Q: Well, they redid everything, supposedly.

S: I want to go. I'm trying to get out to the West Coast next Spring or Summer.


Q: Let's get back to the single. Live Your Own Life was done for Mira?

S: Yeah, it was done for Mira. I wrote it basically because of the Jefferson Airplane and the music in San Francisco at the time. If you listen to it, in the early part of It's No Secret, that is something like we were aiming at. Like I said, we used to announce it as “the Airplane Song”.

Q: What was the difference between Los Angeles and San Francisco in terms of the music scene in those days?

S: About the same as it is now. People in San Francisco were making music and people in Los Angeles were trying to get rich. That's a broad statement to cover a broad question, but when I was in L.A., about the same period of time, there was a hip scene already going. There was a club there that rarely gets mentioned called Brave New World. The Brave New World was the home of The Seeds, Love (who at the time were The Grass Roots). The Grass Roots stole the name from Love, from Arthur Lee's band. So Arthur changed their name to Love. We would go down to the Ash Grove to hear this very famous Black singer whose name I can never remember, Taj Mahal),. What was the name of the band? The Seventh Sons? Sons of Adam! That was a San Francisco band. It was “something” Sons...The Rising Sons!!! Ry Cooder was the guitar player in the band. There was a big scene like that. We used to see The Seeds all the time, The Byrds... There was a band which sounded like the Buffalo Springfield put together by Frasier Mohawk, for all the right reasons as opposed to all the wrong reasons. So there was a good, active underground scene in L.A. as well. And then when Frank (Zappa) put The Mothers of Invention together, that brought out every freak in Hollywood.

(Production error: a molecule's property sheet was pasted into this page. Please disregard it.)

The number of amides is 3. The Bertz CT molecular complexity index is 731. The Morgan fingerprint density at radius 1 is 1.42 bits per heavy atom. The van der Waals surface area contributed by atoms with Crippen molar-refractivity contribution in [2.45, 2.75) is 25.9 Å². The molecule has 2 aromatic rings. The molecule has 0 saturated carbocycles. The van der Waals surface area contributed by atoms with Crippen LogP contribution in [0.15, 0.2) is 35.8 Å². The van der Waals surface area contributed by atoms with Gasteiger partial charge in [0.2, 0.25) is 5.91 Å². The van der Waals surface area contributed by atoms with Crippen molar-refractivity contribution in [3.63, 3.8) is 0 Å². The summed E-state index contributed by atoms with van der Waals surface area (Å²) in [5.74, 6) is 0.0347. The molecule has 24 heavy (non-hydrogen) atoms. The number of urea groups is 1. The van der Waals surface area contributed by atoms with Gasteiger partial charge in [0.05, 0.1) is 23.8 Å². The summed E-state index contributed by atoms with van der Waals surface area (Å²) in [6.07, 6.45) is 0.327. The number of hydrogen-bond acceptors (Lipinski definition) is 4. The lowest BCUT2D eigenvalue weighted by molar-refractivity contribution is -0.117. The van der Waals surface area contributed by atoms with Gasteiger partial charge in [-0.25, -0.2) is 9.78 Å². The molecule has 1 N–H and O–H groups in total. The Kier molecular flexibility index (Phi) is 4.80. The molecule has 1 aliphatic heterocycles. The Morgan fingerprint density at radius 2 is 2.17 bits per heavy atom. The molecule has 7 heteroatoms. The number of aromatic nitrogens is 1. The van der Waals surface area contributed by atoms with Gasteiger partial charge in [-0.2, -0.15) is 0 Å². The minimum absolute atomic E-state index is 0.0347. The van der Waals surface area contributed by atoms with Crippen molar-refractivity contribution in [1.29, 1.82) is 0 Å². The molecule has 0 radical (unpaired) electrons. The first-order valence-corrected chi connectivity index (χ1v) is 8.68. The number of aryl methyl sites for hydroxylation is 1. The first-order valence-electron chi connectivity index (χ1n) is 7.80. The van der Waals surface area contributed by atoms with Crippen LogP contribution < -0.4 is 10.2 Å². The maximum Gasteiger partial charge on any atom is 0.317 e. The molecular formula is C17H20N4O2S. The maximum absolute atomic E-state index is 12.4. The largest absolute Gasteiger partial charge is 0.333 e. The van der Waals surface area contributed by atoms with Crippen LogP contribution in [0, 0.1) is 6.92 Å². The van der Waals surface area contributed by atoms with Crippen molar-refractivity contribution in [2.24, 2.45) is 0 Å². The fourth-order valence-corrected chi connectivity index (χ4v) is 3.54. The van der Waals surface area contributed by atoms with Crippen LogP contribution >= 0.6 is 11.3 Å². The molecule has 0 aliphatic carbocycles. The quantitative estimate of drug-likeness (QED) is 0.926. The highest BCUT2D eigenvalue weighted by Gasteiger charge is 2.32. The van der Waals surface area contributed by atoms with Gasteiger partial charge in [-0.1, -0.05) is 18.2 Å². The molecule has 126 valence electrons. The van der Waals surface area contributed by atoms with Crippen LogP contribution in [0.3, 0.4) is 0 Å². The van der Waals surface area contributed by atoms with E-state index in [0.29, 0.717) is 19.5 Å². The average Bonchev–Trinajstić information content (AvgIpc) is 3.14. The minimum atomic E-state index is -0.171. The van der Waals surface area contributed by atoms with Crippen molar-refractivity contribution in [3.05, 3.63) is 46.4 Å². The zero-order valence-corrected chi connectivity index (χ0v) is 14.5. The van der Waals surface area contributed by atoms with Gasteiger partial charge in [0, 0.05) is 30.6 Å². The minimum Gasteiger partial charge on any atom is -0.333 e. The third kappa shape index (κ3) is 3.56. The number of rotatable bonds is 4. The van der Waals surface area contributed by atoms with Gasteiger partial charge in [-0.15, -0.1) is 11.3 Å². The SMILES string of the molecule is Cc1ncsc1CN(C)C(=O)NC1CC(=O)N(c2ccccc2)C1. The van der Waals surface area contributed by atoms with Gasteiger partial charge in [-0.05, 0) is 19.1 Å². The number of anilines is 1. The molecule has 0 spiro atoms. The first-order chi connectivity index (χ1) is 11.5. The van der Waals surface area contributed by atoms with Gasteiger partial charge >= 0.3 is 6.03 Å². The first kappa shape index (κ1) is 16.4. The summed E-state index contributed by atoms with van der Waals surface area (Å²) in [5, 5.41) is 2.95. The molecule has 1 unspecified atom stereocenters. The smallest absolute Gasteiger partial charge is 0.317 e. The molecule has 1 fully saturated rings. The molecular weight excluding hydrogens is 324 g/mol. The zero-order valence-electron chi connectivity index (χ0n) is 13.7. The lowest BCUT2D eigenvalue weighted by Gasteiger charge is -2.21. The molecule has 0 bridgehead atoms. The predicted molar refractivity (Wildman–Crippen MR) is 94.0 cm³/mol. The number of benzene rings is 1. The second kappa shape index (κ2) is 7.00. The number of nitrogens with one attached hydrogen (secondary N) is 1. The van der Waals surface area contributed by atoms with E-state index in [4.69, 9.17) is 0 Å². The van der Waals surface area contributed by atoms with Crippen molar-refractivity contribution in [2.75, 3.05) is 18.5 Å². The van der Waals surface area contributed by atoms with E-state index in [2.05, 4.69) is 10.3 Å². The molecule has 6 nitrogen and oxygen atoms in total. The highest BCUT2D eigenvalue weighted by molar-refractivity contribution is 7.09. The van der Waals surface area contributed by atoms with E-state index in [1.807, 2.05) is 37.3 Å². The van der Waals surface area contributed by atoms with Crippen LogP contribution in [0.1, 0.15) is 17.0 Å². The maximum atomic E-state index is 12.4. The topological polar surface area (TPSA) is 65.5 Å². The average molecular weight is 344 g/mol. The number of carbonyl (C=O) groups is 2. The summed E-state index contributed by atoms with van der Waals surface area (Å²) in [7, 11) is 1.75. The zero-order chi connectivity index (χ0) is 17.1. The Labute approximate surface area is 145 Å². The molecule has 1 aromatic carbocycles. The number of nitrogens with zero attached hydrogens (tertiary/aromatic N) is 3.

I'll never forget. I used to live up the street from Frank (Zappa) on Horseshoe Canyon Boulevard. He was right at the corner of Laurel and Horseshoe. I lived up Horseshoe, across the street from Mickey Dolenz. (laughs) I got some good stories there.

There was a pretty good underground scene there. Pretty much like the underground scene in San Francisco, really. But because L.A. was so much bigger and dominated by AM radio: KHJ, KRLA and KFWB--- the people who started to break through down there were people like Sonny & Cher. This is how beautifully knit radio and the record industry were in those days: Sonny & Cher recorded I Got You, or Baby Don't Go or Laugh At Me--- I forget which one it was--- at Gold Star and they would go into the lathe room, where they cut the acetates? They would do a mix and make an acetate and somebody would run it down the street to KHJ. KHJ would put it on the air and everybody would gather around the AM radio in the lathe room at Gold Star and listen to the song with the announcer saying “world exclusive”, listen to it on the air on KHJ. Then they'd go, ah, we got to bring up the vocal on the chorus and bring the guitar down. Then they'd do another mix and send it down to KHJ to replace the last one. He was honing his songs by hearing them actually broadcast over the radio. And then it would be out two days later! That was how it used to work. It was symbiotic in those days. Now, radio is pretty much useless for breaking a new act. One of the reasons I love being on Sirius is that our mandate is like 60% new or unsigned acts. So after two years, I am seeing bands that we've been playing for two years winning Juno Awards this year.

Q: My attitude about the industry is that indie is the new music industry paradigm.

S: It will go full circle. The great thing about Satellite and iPods and everything else is that it's going to force radio stations to go regional again--- i.e., we have to differentiate ourselves from everybody else, so let's play local bands, let's throw concerts--- let's build our niche here because they can only hear us for forty miles in any direction. I think that all this stuff everyone is whining about is a blessing in disguise. I think it's going to help terrestrial radio maintain a large profile because they are going to be able to go local. I'm inundated with great music.

Ed. Note: We left Bob inundated, but not before getting a promise for a second round. Segarini is presently enjoying the night life of Toronto, but has said that as soon as the good food and drink are consumed, he will come up for air until supplies are replenished. His gastronomic index is legendary. We might have to wait awhile. Stay tuned...